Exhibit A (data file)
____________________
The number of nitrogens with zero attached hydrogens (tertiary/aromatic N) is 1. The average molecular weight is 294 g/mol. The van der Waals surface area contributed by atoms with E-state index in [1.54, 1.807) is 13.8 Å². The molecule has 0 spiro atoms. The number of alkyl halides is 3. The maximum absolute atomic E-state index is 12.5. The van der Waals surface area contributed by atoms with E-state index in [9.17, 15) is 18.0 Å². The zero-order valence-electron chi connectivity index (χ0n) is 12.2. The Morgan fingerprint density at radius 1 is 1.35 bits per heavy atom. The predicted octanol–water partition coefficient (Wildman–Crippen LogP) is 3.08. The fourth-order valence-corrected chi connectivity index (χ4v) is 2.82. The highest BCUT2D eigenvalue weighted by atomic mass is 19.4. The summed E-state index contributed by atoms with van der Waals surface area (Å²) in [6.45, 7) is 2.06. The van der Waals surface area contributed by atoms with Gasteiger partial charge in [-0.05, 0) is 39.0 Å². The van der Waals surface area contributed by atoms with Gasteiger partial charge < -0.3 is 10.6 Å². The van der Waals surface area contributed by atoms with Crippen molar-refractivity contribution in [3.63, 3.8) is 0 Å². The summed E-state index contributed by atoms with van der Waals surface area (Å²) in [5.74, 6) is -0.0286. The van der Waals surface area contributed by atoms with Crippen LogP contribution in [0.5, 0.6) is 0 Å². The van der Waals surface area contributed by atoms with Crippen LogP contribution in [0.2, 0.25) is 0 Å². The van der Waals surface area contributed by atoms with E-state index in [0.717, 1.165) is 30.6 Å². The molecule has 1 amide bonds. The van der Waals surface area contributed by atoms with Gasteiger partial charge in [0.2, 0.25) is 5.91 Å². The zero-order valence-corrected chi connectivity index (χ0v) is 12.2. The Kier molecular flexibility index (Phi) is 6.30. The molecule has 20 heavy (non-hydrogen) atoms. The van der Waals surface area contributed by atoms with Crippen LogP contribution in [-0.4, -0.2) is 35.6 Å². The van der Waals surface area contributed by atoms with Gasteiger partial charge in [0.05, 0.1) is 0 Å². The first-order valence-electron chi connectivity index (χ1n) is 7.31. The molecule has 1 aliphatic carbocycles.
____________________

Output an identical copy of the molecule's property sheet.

The number of nitrogens with zero attached hydrogens (tertiary/aromatic N) is 1. The average molecular weight is 294 g/mol. The van der Waals surface area contributed by atoms with E-state index in [1.54, 1.807) is 13.8 Å². The molecule has 0 spiro atoms. The number of alkyl halides is 3. The maximum absolute atomic E-state index is 12.5. The van der Waals surface area contributed by atoms with E-state index in [9.17, 15) is 18.0 Å². The zero-order valence-electron chi connectivity index (χ0n) is 12.2. The Morgan fingerprint density at radius 1 is 1.35 bits per heavy atom. The predicted octanol–water partition coefficient (Wildman–Crippen LogP) is 3.08. The fourth-order valence-corrected chi connectivity index (χ4v) is 2.82. The highest BCUT2D eigenvalue weighted by atomic mass is 19.4. The summed E-state index contributed by atoms with van der Waals surface area (Å²) in [6.45, 7) is 2.06. The van der Waals surface area contributed by atoms with Gasteiger partial charge in [-0.05, 0) is 39.0 Å². The van der Waals surface area contributed by atoms with Gasteiger partial charge < -0.3 is 10.6 Å². The van der Waals surface area contributed by atoms with Crippen molar-refractivity contribution in [3.63, 3.8) is 0 Å². The summed E-state index contributed by atoms with van der Waals surface area (Å²) in [5.74, 6) is -0.0286. The van der Waals surface area contributed by atoms with Crippen LogP contribution in [0.5, 0.6) is 0 Å². The van der Waals surface area contributed by atoms with Crippen LogP contribution in [0.2, 0.25) is 0 Å². The van der Waals surface area contributed by atoms with E-state index in [0.717, 1.165) is 30.6 Å². The molecule has 1 amide bonds. The van der Waals surface area contributed by atoms with Gasteiger partial charge in [0.2, 0.25) is 5.91 Å². The zero-order valence-corrected chi connectivity index (χ0v) is 12.2. The Kier molecular flexibility index (Phi) is 6.30. The molecule has 20 heavy (non-hydrogen) atoms. The van der Waals surface area contributed by atoms with Crippen LogP contribution in [-0.4, -0.2) is 35.6 Å². The van der Waals surface area contributed by atoms with Gasteiger partial charge in [0.05, 0.1) is 0 Å². The first-order valence-electron chi connectivity index (χ1n) is 7.31. The molecule has 1 aliphatic carbocycles.